Community members from Kitsumkalum were taught how to catch feral cats using specialized traps. (Natalia Balcerzak/Terrace Standard)

NARA partners with Kitsumkalum to spay and neuter cats

With a $16,000 total grant, traps were set to capture 42 feral felines

With a growing feline population in the region, the Kitsumkalum Band has partnered with the Northern Animal Rescue Agency (NARA) to spay and neuter cats in their area this month after receiving an $8,000 grant from the province.

NARA, who helped them apply, has also agreed to match their grant bringing the total to $16,000 to cover the costs. An estimated 42 feral cats were surveyed to be in the area, which community volunteers will attempt to capture using specialized cat traps offered by NARA. So far, five cats have been caught.

“It’s something that the community’s been wanting for a while, we just didn’t know how to do it,” says Heather Bohn, communications coordinator for the Kitsumkalum Band. “This is the first time as partners together for something like this… we filled out the application and it was maybe two weeks later, we received the funding.”

READ MORE: Vet works out of caravan to provide pet care in remote Northwest

A well-known mobile veterinarian in the Northwest, Kim Hunter, will be working with NARA to operate on the stray animals for a few days. As part of the grant, owners can also bring their cats to be fixed at no cost.

“We probably have at least eight to 10 people who will be participating in helping and getting their cats fixed,” says Bohn. ‘Sometimes you can’t afford to get your animals fixed… [but] that’s why it’s important for this time of the year — [kitten] season is coming.”

The majority of the fund will be used for surgeries, and any remaining money will be set aside for cat food and additional medical fees including vaccinations and flea treatment. Any feral cats captured after the set surgery dates will be operated on at local animal hospitals at a discounted price.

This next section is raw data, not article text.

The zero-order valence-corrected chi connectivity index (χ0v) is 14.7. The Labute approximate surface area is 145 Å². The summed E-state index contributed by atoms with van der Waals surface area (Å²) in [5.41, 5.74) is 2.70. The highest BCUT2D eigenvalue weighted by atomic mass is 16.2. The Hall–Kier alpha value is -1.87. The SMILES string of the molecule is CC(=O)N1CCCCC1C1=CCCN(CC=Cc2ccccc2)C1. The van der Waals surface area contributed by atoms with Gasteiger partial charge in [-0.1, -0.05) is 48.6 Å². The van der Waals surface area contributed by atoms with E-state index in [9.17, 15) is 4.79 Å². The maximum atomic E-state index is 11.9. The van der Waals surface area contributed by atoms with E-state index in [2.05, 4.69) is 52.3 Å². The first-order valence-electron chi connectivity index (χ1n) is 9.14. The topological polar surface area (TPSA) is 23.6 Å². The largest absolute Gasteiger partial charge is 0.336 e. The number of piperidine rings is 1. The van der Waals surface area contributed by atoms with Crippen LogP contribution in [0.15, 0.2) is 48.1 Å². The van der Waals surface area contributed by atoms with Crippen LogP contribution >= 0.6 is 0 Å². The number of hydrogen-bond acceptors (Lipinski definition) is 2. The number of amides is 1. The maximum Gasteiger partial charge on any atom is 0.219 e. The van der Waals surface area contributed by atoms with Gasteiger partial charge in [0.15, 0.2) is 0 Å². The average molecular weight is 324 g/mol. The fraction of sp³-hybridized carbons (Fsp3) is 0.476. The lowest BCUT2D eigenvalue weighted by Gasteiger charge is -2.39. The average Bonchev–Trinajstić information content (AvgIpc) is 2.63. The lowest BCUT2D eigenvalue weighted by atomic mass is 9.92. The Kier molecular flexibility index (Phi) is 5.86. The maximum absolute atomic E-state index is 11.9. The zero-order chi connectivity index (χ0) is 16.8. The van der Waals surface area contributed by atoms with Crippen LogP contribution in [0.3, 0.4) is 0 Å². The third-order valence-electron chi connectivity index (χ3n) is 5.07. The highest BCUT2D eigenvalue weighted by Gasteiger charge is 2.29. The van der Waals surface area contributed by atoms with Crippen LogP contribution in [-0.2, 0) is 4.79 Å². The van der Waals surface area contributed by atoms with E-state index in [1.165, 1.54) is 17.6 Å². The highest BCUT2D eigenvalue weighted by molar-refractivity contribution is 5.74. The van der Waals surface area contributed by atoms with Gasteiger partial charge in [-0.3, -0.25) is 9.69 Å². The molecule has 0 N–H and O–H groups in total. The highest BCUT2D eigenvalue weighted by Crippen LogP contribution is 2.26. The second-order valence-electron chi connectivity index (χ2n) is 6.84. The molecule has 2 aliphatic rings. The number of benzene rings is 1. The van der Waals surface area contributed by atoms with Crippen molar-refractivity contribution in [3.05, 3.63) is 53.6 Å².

Bohn adds some of the cats caught will be rehomed and a few people have expressed interest in letting them live in their barns to catch rodents.

READ MORE: NARA holds open adoption event

Pip Crosby, the chairperson of NARA, says springtime is when most litters are born and it only takes six months for those kittens to become fertile, which can rapidly become a problem for various reasons.

“The more cats in a small area, the less healthy they’re going to be and they’ll become more than a nuisance, feeding them is expensive,” says Crosby. “They’re going to get into the garbage. And it’s not the cat’s fault, they’re smart and they get into trouble.”

NARA has worked with other communities in the area on similar partnerships. Crosby says it’s important to come together to tackle the issue before it becomes unmanageable.

Following this project, Bohn says they would like to apply for a similar grant to spay and neuter dogs in their area, as that also requires attention.

Like us on Facebook and follow us on Twitter


(Natalia Balcerzak/Terrace Standard)

(Contributed Photo)

(Natalia Balcerzak/Terrace Standard)

Just Posted

Feds announce funds to replace Kitimat’s Haisla River Bridge

Bill Morneau said Ottawa’s $275 million will also help fund high energy-efficient gas turbines

National Indigenous Peoples’ Day in Terrace

Lots of homemade bannock was served

First Tears to Hope Relay Run to Terrace for MMIWG

Over 50 participants are running the Highway of Tears from both Prince Rupert and Smithers

Antique window destroyed during latest break-in at George Little House

“I feel like I let the house down,” says manager

First dedicated rugby field in northern B.C. opens in Terrace

The Northmen Rugby Club held the ribbon-cutting celebration

Air Canada reviewing how crew left sleeping passenger on parked plane

In a Facebook post, the woman said she woke up ‘all alone’ on a ‘cold dark’ aircraft

Only legal pot shop between Vancouver and Kamloops now open

Private cannabis store on Skwah land in Chilliwack is first B.C. licensee to be Indigenous owned

Canadian communities responding to climate change

New research highlights state of local adaptation planning in Canada

Victoria woman in L.A. hospital after she was run over twice

Lynn Phillips has suffered from multiple broken bones and internal bleeding

‘Text neck’ causing bone spurs to grow from millennials’ skulls, researchers say

Technology use from early childhood causing abnormal bone growths in 41 per cent of young adults

B.C. judge defies lawyers and adds six months to man’s sex assault sentence

‘I find the joint submission is contrary to the public interest and I’m rejecting it’

Tiny Yorkshire terrier survives days on remote B.C. island

ROAM rescue crews, family searched for dog, missing in Greater Victoria for days

Man presumed dead after boat capsizes in Columbia River

Search and rescue efforts recovered a life jacket

Crews fight wildfire along Sea-to-Sky Highway

A cause has not been determined, although a downed power line is suspected

Most Read